Phoenician Colonists

Margaret Anne Cusack
start of chapter | Chapter IV

Spanish historians add their testimony, and claim the Phoenicians as their principal colonizers. The Hispania Illustrata,a rare and valuable work, on which no less than sixty writers were engaged, fixes the date of the colonization of Spain by the Phoenicians at 764 A.C. De Bellegarde says: "The first of whom mention is made in history is Hercules, the Phoenician, by some called Melchant." It is alleged that he lived in the time of Moses, and that he retired into Spain when the Israelites entered the land of promise. This will be consistent with old accounts, if faith can be placed in the inscription of two columns, which were found in the province of Tingitane, at the time of the historian Procopius.[5] A Portuguese historian, Emanuel de Faria y Sousa, mentions the sailing of Gatelus from Egypt, with his whole family, and names his two sons, Iberus and Himerus, the first of whom, he says, "some will have to have sailed into Ireland, and given the name Hibernia to it."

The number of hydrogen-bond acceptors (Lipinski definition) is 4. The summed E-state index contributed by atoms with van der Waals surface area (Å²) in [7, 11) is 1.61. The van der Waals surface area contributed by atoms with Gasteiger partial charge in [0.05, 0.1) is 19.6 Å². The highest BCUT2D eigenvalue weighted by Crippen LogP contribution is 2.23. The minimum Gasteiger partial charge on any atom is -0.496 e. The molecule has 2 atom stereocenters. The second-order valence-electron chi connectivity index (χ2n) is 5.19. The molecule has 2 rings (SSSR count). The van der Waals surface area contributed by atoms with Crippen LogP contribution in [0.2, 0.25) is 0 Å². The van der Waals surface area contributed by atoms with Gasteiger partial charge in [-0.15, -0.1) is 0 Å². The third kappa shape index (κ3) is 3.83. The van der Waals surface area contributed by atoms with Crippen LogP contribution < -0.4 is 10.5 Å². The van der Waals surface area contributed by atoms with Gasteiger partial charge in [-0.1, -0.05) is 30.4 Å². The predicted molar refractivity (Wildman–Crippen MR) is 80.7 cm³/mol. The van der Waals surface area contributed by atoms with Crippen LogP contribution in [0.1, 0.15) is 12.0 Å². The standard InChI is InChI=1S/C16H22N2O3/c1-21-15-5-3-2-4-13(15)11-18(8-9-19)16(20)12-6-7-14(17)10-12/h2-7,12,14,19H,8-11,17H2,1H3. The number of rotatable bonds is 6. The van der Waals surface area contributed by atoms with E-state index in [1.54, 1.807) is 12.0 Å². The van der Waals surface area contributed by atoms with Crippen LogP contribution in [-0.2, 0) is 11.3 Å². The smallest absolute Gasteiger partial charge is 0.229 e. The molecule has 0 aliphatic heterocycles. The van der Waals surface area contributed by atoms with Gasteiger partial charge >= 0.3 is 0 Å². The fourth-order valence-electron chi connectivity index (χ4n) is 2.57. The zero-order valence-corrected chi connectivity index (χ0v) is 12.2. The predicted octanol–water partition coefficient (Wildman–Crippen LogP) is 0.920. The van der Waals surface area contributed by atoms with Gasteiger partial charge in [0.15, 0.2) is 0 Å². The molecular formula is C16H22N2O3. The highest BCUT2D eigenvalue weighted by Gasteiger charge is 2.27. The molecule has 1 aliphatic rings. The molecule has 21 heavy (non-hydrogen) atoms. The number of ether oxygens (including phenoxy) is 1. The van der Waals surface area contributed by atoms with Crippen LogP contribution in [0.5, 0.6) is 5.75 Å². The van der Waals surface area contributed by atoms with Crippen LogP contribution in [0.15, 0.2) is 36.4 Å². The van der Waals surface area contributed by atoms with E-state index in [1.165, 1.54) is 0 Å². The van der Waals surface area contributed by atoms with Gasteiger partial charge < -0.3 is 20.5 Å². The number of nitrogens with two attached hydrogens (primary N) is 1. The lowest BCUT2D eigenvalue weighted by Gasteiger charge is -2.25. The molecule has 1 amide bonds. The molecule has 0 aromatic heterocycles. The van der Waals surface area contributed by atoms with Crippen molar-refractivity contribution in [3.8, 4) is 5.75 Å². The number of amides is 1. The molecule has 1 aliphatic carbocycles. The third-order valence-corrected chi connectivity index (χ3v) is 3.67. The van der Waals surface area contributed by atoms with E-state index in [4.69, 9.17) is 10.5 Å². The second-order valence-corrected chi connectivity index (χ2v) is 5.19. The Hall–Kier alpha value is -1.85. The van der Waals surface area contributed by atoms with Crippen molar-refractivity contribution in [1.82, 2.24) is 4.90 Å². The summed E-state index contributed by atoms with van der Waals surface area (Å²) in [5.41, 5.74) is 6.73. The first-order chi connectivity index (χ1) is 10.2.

Indeed, so strong has been the concurrent testimony of a Phoenician colonization of Ireland from Spain, and this by independent authorities, who could not have had access to our bardic histories, and who had no motive, even had they known of their existence, to write in confirmation of them, that those who have maintained the theory of a Gaulish colonization of Ireland, have been obliged to make Spain the point of embarkation.


[5] Procopius.—Hist. Gen. d'Espagne,vol. i. c. 1. p. 4.